We’ve all been there as diners (pre-children or on date night) wishing the family of four at the nearby table would just clear out, taking their trail of spilled sugar, knocked-over water glasses, and unruly offspring with them. And then (post-children, on family night) we find ourselves trying to sweep up the spilled sugar, sopping up the spilled water, and attempting to contain unruly offspring. You hear about the restaurants that can tolerate such assaults. They’re usually just passable on a food level, but that’s okay when you feel the need to get out of your house, have someone else cook, and maybe, just maybe, teach your kids some dining-out table manners. Then there are the places that not only handle kids with grace, but satisfy on a culinary level for both kids and parents.
Pueblo Viejo is one such place. It sits on Melrose, near the Paramount Studios, and has a reputation for serving strong, top shelf margaritas for parents and serviceable Mexican food for families. Foodie parent friends had recommended it as the kid-friendly alternative to Lucy’s el Adobe just up the street, where Linda Rondstadt and former California governer Jerry Brown canoodled, and where valets park cars and studio employees enjoy passable Mexican food in a place where the Eagles once partied. My friends who love Lucy’s tell me it’s a perfect place to tie one on when you’ve run out of other options in stumbling distance. In other words, not an obvious Gastrokid spot.
Pueblo Viejo, as we learned on recent visits, is another matter entirely. We’ve gone early, as is G-kid strategy supreme for getting good service. An early, quiet, and otherwise unprofitable hour can turn into a tip bonanza for a savvy waitstaff. Word to the wise Gastrofamilies when it comes to any restaurant: go early, go often. You likely will be rewarded.
The place is cavernous at an early hour, and the bar is always open. The stage in back of the dining room is clearly built for kid-free karaoake, but to our kids provided a large sombrero and a couple of oversized tequila-bottle pinatas for amusement. Jokes of scale are always hilarious to kids. We’ve always been in and out in about an hour and have always appreciated the rapidity with which the kitchen fires the quesadillas, which is a smart thing to order promptly on arrival.
Time it right, and your kids will first snack on the cut jicama and carrots dipped in the mysterious, creamy sauce, and then be chowing down on cheesy buttery sustenance while you enjoy a couple of margaritas. Unbidden, the owner brought out a couple of virgin margaritas, in plastic lowballs, for my kids, which they appreciated for their strawless, tippy, tart nature. Anti-sippy cups in the extreme. Chips and quacamole are what they should be (though the red salsa is a tad too spicy for the kids; let ‘em try it and figure out whether they like it hot or not. Too hot? Have a palate-soothing bite of cheesy, starchy quesadilla). The entrees for the adults inevitably arrive just after the kids have finished their dinners, but the empty restaurant can handle their explorations. The kids go on the stage and dance around. You have a swig of margarita and bite of chipotle shrimp. The kids dance around on the stage. You have two swigs of margarita and a bite of chips and quac. They fall off the stage (luckily it’s only 6 inches or so off the ground). You chat with the owner about how his once little kid is now a waiter there. He tells you he understands how hard it is to eat out with kids. You have three swigs of margarita. You talk your kids off the stage. He asks you if you want another margarita. You say yes. Please. It comes quickly. You drink it quickly. You pay the bill. You tip well. He says come back soon. You will.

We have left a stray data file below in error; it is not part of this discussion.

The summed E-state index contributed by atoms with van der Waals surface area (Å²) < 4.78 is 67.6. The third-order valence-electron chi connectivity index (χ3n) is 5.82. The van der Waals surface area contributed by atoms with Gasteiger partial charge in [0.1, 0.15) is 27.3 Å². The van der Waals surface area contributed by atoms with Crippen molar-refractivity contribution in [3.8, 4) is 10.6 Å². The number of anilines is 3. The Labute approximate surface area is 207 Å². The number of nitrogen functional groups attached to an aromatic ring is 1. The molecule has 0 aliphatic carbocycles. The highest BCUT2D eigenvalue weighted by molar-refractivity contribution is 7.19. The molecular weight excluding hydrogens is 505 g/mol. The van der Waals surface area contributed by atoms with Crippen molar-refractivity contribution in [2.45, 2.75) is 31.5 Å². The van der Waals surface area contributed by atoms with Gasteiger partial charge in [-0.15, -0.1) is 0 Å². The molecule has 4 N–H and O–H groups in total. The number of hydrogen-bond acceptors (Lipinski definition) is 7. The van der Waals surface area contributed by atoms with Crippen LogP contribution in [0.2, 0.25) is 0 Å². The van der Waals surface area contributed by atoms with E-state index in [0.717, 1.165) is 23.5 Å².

Rating: 3 Gs
Pueblo Viejo, 5722 Melrose Avenue, Hollywood California, 323-464-0624
Kid favorites: cheese quesadilla, likely fried in butter; jicama and carrot crudite with creamy dip; virgin margaritas in plastic lowballs
Grownup favorites: limey ceviche served with crisp tortilla rounds; deeply flavored chicken mole; smoky, incendiary chipotle shrimp not to be shared with anyone without a high scoville-unit-tolerant palate
Service: humorous, knowing, empathetic, and, most importantly, encouraging of kiddie culinary exploration
Kid tolerance: High
The Gastrokid Scale Explained
Gastroparents ideally practice common sense when they have their wits and the luxury of levelheadedness about them (sometimes a rare thing at the end of a long day with hungry kids in tow). A date place is not a gastrokid restaurant at 8 p.m. on a Friday night. 5:47 on a Tuesday with an almost empty dining room is another matter altogether. While Gastrokid respects the rights of all diners to enjoy a meal unspoiled by the occasional chaos, noise, and challenges attendant with a meal out with a young child, we also know that a meal for money should be a generous and nurturing experience for all guests. Parents should, of course, keep their kids from making an unholy mess of things, but restaurants should also provide guests of all ages with as lovely an experience possible. Mutual respect is key.
1 G: passable in a pinch for family fuel and only that, but not Gastrokid-friendly
2 Gs: decent food in a place that is tolerant of Gastrokids
3 Gs: good food and an environment that makes a Gastrokid and his/her parents happy to be there
4 Gs: A thoroughly welcoming spot to enjoy excellent food with your kids. A place to feed and nurture the Gastrokid in all of us.